At the End of My Rope
I am an old snow skier, going back to the 1970s. I raced NASTAR (National Standard Race), wore wayfarer-style shades and rode long skis from Attitash in New Hampshire to Aspen, Colorado, to every country with an Alp.
When they came out with shape skis, which are those with a parabolic shape designed to make turning easier, I chuffed. It was much the way a few boaters who run twin inboards balk at the idea of pod drives: on principle, not out of experience. I was too proud, too dumb or just too stuck in my ways to give up my knee-wrenching, thigh-burning 210-centimeter long boards in favor of shorter skis that would work as well with way less effort. Not to mention way less wear on my body, which can now forecast rain better than NOAA.
Fast-forward to the evening not long ago when I was composing this editorial page. The phone rings. It’s Jim Emmons, former publisher at our sister publication now titled TransWorld Wakeboarding. Jim’s now an entrepreneur of some repute. Of late, he’s hawking a thing called the Zup. Yup, Zup.
Zup is a board that you ride towed behind a boat. The difference is that it’s designed and built to ensure that people of varying ability — the young, the old, the fit and not so fit — can get up on the water and ride. I immediately thought of my initial reaction to shape skis and pod drives 30 and 12 years ago, respectively. Then I hung up and assigned a writer to spend a day at the end of a tow rope to test Zup (too late to make this issue, but that review is coming soon). I might not be the quickest learner, but I do believe one ignores history at their peril.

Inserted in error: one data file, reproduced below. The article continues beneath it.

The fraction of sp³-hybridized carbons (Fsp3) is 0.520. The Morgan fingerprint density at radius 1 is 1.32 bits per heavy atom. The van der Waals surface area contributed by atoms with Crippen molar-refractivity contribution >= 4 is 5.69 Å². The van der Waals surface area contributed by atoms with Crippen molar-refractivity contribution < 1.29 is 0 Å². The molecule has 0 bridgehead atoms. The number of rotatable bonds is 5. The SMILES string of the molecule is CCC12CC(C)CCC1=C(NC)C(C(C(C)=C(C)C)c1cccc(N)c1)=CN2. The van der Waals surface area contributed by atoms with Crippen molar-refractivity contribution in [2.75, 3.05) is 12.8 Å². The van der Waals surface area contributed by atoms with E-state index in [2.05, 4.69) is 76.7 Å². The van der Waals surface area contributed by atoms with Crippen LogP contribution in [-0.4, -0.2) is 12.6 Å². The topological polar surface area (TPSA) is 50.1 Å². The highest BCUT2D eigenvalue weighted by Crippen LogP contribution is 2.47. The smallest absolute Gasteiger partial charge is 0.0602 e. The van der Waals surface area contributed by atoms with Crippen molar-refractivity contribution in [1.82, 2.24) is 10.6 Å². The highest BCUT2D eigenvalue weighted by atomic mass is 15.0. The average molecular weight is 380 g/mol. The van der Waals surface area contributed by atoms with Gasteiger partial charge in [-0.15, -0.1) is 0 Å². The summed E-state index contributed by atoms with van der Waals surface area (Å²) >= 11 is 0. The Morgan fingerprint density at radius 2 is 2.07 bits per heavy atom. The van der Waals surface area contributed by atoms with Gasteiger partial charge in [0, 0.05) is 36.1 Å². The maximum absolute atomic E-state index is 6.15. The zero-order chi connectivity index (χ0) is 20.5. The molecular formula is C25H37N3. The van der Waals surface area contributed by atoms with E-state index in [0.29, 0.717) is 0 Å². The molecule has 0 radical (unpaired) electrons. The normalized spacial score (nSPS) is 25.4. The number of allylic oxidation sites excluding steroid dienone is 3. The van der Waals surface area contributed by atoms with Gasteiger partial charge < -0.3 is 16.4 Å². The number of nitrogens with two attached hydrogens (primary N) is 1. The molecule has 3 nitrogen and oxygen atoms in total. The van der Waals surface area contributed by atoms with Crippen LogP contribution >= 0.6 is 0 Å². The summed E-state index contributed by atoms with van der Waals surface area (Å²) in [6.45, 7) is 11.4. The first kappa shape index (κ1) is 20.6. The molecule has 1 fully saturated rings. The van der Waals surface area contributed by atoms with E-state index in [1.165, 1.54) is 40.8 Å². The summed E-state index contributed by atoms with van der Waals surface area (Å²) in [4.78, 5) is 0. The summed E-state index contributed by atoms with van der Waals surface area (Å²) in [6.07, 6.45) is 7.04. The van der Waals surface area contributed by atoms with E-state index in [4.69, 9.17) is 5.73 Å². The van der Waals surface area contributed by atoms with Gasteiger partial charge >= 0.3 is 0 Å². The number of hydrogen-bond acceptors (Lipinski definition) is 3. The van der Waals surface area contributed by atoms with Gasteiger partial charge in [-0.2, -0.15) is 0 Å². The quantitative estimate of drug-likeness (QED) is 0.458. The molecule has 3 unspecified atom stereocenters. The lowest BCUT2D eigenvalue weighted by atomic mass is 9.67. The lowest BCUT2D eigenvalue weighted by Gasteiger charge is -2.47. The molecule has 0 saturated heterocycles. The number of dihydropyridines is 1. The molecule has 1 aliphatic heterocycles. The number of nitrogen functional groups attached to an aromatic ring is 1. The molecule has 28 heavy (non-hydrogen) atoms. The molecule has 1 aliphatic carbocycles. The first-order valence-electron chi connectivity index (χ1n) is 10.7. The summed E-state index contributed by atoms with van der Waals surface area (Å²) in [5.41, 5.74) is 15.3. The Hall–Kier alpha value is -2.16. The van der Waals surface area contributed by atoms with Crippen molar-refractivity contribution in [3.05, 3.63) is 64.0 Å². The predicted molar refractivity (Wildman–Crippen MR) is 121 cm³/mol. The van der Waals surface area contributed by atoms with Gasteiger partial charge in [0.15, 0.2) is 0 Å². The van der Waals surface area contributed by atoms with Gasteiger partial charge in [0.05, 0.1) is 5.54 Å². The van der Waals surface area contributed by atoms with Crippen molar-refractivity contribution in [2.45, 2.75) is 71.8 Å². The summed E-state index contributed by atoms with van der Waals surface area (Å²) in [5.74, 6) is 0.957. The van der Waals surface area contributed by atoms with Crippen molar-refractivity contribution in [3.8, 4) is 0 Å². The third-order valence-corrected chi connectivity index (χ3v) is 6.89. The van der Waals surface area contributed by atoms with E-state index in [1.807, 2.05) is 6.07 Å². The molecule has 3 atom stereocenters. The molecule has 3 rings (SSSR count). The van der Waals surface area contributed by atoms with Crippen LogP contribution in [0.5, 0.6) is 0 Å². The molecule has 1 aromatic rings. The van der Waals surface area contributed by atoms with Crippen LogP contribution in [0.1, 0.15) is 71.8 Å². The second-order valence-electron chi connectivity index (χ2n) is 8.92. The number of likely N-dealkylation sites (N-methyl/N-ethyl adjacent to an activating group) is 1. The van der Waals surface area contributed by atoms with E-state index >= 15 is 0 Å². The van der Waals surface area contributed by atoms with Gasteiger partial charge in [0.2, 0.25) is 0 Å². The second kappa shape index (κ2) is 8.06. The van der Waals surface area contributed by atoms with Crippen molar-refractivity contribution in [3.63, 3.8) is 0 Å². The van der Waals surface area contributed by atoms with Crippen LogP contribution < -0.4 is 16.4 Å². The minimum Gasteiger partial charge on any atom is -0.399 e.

Advances in technology notwithstanding, you don’t need to be a super athlete to enjoy water skiing, wakeboarding, wakeskating and wakesurfing. Sure, YouTube’s chock full of videos immortalizing flips and big air, but these sports remain accessibly fun for just about every member of a boating family. Even at the novice “scaredy-cat” level, tow sports bring family and friends together in a way that reinforces bonds, creates a sense of accomplishment, requires some specialized boat-handling procedures and, best of all, happens on the water and on your boat.
For these reasons, we’ve included step-by-step instructions for installing a wakeboard tower in this month’s Weekend Workbook and produced a companion video on the subject as well. In fact, we’ve dedicated the entire June 2013 issue to water sports, and if you have half as much fun aboard your boat as we had testing the boats and products herein, you are living large indeed.